Synopsis by Arthur Borman
The 1995 Academy award-winning film Babe was Australian-made and featured the latest in talking animal anima-tronics. It told the heart-warming story of a sheepherding pig named Babe and his rise to community fame. The film was a tremendous hit, both financially and critically. Babe: Pig in the City is the higher budgeted American-made sequel that picks up where the original left off. It was directed by George Miller (Mad Max trilogy) who produced the original Babe film, and received a lot of criticism for being much darker than the original. The story owes more to George Orwell's Animal Farm or Charles Dickens' Oliver Twist than the original film. Having triumphed at the National Sheepdog trials, Babe returns home a hero. But after farmer Hoggett (James Cromwell) suffers from a farming accident, Mrs. Hoggett, a naive portly woman, is left to work the ranch alone. It's not long before the bank comes knocking. Desperate to save her farm from foreclosure, she accepts an offer for Babe to perform his sheepherding abilities at an overseas state fair. Babe, Mrs. Hoggett, Ferdinand the duck, and the singing mice travel across the ocean to a surreal metropolis, where they suddenly become stranded and separated. Soon Babe is performing with circus apes, being chased by wild strays (sounding a lot like Marlon Brando in The Godfather), and making a new wheelchair-bound canine friend (voiced by Adam Goldberg). He also is anointed leader of the animal community. What Babe lacks in street smarts he makes up for in honest goodness as he teaches audiences yet again that "an unprejudiced heart can mend a broken world."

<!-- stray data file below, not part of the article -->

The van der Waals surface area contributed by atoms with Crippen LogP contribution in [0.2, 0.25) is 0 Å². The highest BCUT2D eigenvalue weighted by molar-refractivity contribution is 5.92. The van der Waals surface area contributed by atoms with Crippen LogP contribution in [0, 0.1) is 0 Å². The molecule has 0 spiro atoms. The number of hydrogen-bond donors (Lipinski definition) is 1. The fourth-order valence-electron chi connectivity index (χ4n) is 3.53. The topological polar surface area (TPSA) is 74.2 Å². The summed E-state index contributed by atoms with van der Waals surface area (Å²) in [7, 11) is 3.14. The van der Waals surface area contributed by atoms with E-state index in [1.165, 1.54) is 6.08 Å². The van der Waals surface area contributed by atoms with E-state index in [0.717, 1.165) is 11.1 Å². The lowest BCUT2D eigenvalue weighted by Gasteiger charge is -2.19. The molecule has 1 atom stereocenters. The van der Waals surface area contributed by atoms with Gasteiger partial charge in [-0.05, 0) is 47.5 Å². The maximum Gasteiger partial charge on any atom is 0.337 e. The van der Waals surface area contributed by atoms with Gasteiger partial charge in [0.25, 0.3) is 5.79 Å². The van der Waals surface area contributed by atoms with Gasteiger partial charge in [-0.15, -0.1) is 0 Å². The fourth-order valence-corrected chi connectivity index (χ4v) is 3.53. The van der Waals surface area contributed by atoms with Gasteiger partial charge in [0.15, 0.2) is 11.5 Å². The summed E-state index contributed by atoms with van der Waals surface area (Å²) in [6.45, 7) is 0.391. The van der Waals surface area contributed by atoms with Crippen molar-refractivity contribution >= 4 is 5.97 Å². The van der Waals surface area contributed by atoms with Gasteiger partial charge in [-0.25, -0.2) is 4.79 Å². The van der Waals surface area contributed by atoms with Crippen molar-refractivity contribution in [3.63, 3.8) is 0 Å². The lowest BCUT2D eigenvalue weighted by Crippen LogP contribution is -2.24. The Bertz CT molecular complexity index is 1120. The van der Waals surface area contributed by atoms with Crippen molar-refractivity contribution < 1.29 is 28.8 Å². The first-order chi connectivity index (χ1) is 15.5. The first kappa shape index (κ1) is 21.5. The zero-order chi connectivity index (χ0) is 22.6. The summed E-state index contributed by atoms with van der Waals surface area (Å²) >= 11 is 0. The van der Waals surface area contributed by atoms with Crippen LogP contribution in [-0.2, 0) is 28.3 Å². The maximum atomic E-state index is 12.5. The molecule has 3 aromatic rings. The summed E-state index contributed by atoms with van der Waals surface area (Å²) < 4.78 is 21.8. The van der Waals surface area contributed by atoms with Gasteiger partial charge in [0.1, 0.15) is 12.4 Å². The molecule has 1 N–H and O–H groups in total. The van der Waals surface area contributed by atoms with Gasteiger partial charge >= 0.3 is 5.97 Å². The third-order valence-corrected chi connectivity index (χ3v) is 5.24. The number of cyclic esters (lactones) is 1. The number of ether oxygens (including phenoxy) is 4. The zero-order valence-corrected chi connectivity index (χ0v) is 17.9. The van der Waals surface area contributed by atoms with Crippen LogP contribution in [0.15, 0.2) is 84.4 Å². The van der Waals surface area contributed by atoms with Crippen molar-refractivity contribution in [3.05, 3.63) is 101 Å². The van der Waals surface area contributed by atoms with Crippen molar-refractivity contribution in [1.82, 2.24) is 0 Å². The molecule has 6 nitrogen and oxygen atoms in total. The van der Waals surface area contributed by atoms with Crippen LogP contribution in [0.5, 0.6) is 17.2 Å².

pig, talking-animal, animal-rights, big-city, boarding-house, community, farming, foreclosure, hero, accident, bankruptcy, finances, stranded, urban-problems, ape, dog, homestead, on-the-road
High Artistic Quality, High Production Values